Diabetes Rises 70% in 30-Somethings in Decade, Study Shows Doctors Cite Obesity, Diet, Lack of Exercise

The Florida Times Union, August 24, 2000 | Go to article overview

Diabetes Rises 70% in 30-Somethings in Decade, Study Shows Doctors Cite Obesity, Diet, Lack of Exercise


ATLANTA -- Diabetes increased at an alarming rate in the United States during the past decade -- rising 70 percent among people in their 30s -- and health experts are blaming the wired-up, couch-potato culture of the 1990s.

Diabetes is closely tied to obesity, and doctors say the higher incidence of the disease is due in large part to America's weight problem.

Obesity is "not just a cosmetic issue anymore," said Frank Vinicor, director of the Centers for Disease Control and Prevention's diabetes division.

The share of the population diagnosed with diabetes jumped 33 percent nationally, to 6.5 percent, between 1990 and 1998, the government said yesterday. The rise crossed races and age groups but was sharpest among people ages 30 to 39.

The study, published in the September issue of the journal Diabetes Care, was based on annual telephone surveys in which people were asked whether they have diabetes.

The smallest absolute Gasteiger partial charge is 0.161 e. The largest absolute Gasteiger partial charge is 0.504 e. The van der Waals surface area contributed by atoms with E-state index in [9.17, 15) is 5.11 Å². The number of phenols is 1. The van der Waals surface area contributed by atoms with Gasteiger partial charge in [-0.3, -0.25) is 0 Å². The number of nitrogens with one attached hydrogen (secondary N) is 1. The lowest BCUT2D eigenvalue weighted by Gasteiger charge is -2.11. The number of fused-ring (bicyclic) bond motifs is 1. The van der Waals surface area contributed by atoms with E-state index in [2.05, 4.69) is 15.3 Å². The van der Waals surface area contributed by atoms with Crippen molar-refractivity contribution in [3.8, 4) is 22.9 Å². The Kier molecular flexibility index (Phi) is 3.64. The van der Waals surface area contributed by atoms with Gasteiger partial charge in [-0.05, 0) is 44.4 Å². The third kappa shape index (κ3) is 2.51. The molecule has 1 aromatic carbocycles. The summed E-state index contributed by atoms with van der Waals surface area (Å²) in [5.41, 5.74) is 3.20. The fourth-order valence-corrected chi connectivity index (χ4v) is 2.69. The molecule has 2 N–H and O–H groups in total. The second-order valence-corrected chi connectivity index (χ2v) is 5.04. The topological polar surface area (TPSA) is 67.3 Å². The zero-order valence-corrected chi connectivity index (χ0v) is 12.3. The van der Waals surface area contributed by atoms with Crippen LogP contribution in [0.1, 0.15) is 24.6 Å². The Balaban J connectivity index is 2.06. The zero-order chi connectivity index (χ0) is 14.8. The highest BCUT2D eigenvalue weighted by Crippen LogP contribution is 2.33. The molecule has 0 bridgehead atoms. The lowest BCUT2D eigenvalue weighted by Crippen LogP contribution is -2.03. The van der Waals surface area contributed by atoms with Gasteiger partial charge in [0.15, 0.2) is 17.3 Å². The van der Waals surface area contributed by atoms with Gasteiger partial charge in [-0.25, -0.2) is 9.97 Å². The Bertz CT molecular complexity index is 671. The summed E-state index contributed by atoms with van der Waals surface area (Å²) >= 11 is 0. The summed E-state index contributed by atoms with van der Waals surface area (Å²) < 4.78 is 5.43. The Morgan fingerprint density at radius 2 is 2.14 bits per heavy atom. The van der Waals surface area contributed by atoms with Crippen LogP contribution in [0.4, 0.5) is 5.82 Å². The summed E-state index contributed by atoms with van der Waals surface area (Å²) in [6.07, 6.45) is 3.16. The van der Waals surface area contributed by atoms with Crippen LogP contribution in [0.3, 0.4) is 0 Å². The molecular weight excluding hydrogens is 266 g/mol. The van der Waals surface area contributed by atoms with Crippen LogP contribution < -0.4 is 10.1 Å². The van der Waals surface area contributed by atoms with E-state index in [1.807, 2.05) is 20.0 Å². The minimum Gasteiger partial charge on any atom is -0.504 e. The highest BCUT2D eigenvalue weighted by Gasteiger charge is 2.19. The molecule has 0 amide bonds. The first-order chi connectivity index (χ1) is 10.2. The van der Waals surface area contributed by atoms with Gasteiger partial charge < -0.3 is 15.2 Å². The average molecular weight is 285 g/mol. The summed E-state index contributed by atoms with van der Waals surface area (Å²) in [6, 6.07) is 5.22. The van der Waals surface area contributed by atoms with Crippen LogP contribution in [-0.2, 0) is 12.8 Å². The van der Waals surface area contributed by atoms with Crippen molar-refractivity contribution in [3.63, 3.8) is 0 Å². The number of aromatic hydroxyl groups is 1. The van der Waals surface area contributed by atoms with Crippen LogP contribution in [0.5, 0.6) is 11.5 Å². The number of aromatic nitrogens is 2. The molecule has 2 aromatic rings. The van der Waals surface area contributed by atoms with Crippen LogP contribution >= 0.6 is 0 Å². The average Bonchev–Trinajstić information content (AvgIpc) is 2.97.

A one-third jump in the incidence of any disease in just eight years is almost unheard of, Vinicor said.

"If that would happen in a disease like tuberculosis, syphilis or AIDS, I think there would be a public outcry, and understandably," Vinicor said. "These trends are very disturbing."

The nation's weight problem is well-documented. The number of obese Americans soared from about one in eight in 1991 to nearly one in five in 1998.

Experts blame several factors -- hundreds of TV channels, stressful jobs that lead us to gulp down fatty fast food, the rise of computers at home and at work, even a construction boom that has gobbled up space for outdoor exercise.

Yesterday's numbers show there are grave consequences to obesity, the government said. …

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